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Strategies For Measuring Growth More Usefully

Steven Topper LCPC

Take a moment to reflect on the last few weeks. What has been a struggle? Where has pain showed up in your days and nights? What has gone well? What do you wish could have been different? How do you wish you could have been different? See if some of these reflections yield familiar results. Themes that you’ve known about for quite a while. Commonly, our struggles are old ones, maybe repackaged for new contexts yet similar at their core. Some examples may include asserting boundaries better, engaging in healthy eating habits or drinking less, time management, being kind instead of right, or admitting mistakes. Many of us struggle with behaviors we know aren’t very helpful for us. It is often from this place we turn to therapy. We’ve attempted to problem-solve, and it hasn’t worked very well. The problems persist and then we may even start to wonder: Am I even capable of changing? Doubt creeps in. Maybe I’m just not good enough, smart enough, driven enough, capable enough. 

How Do I Know I’m Changing? Strategies For Measuring Growth More Usefully

So many of us have struggles in this way, it seems nearly inherent in the human condition. Change is really difficult and sustaining change can at times feel impossible. We compare ourselves to others, relapse, and beat ourselves up for not being perfect. One common impediment is that many of us have a lack of awareness for which behaviors work and which don’t. We can often pay attention to unhelpful components of our experience that keep us locked in old and rigid behavior patterns. By shifting our awareness from discomfort to meaning, we may be able to become unstuck from these old patterns.

In the field of contextual behavior science, there is a learning theory called Relational Frame Theory (RFT) that explores how language acquisition ties into behaviors and change. One important aspect of RFT for this conversation is how we humans tell whether what we’re doing is good or not. Life would be so much simpler if, after each step toward growth and change, I got an M&M, telling me that what I’m doing is along the right path and to keep going this way. We all know that this doesn’t tend to happen to us. Life twists and turns, and often we don’t even know what the right thing to do might be. Instead, we follow rules called mands (like the word command). Mands are verbal rules we ascribe to in order to orient ourselves to our life. One example of manding is a parent telling us to put a coat on because it’s cold. Instead of going outside to see if we’re too cold without a coat, we simply listen to our parents and put the coat on. Usually we’re rewarded for this as well, by staying warm and not getting in trouble with our parents. We don’t actually have to experience the negative consequence (being cold) in order to do what works. Sometimes these rules are more challenging and unhelpful. This is where it can be particularly difficult to tell if we’re growing or not. Maybe new behaviors we’d like to engage in come with surprising and unforeseen consequences. When we’re more assertive with our boundaries, the friends used to us not maintaining them may become angry with us. When we begin eating better, we might not feel healthier right away, and our bodies are unlikely to change after a few days. If we are following the mand (or rule) that these changes need to feel better, we’re most likely to become disillusioned, confused, and we may stop the new behavior. Because this behavior doesn’t follow the rule of feeling better, we view the change as not working. Motivation plummets, and we’re back to our old ways.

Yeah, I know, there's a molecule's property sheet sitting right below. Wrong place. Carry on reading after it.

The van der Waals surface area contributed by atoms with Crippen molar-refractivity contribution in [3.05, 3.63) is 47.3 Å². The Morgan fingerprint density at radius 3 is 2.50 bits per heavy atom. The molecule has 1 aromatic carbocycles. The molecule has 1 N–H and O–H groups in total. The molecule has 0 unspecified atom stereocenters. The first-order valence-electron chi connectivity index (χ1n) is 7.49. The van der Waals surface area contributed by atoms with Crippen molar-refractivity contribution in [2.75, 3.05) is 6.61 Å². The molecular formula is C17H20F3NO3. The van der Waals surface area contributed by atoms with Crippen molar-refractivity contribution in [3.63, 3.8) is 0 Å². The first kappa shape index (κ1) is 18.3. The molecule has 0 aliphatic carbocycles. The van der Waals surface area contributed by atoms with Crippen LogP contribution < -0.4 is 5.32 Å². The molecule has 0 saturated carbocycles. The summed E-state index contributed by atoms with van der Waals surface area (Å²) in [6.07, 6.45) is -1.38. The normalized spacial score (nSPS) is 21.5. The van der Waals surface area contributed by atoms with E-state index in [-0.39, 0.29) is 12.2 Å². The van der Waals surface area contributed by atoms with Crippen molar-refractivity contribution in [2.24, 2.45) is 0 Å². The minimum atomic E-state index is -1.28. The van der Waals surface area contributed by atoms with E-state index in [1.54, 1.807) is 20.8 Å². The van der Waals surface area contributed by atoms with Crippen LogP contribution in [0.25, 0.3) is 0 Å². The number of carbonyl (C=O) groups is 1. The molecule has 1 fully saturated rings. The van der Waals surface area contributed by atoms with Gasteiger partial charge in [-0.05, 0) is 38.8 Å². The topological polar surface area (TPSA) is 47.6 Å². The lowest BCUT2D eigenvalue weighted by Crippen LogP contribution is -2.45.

However, there is another way of learning what works and doesn’t. Instead of following the rules, we can tact our experience instead (think of the word contact). To tact our experience means to pay attention to the consequences of trying something. I’m tacting when I go outside and find it’s too cold, so come back in and get my coat. I’ve learned through my experience (instead of a rule) about what works. If we deemphasize feeling good in the short term, we may notice really cool features of new behaviors. When I assert my boundaries it’s uncomfortable and scary in the moment, though later I may notice that I feel proud and respected. Even if friends give me a hard time, there may still be components to my experience that are rewarding to me. I may feel more honest and authentic. Further, trying new behaviors usually means we make mistakes. When tacting, I get to learn from these mistakes and continue to make adjustments to what works and what doesn’t. I don’t have to follow the rule, “Make no mistakes, they’re bad.” This allows me to actually learn how to do something that’s probably pretty difficult. 

Instead of focusing on the rules about discomfort and failure (avoid at all costs!), we can notice how meaningful and useful these new behaviors are. 

Talk to your therapist to learn more ways to gain support in making behavioral changes. Contact Symmetry Counseling today to meet with one of our Chicago counselors in-person or via online counseling.

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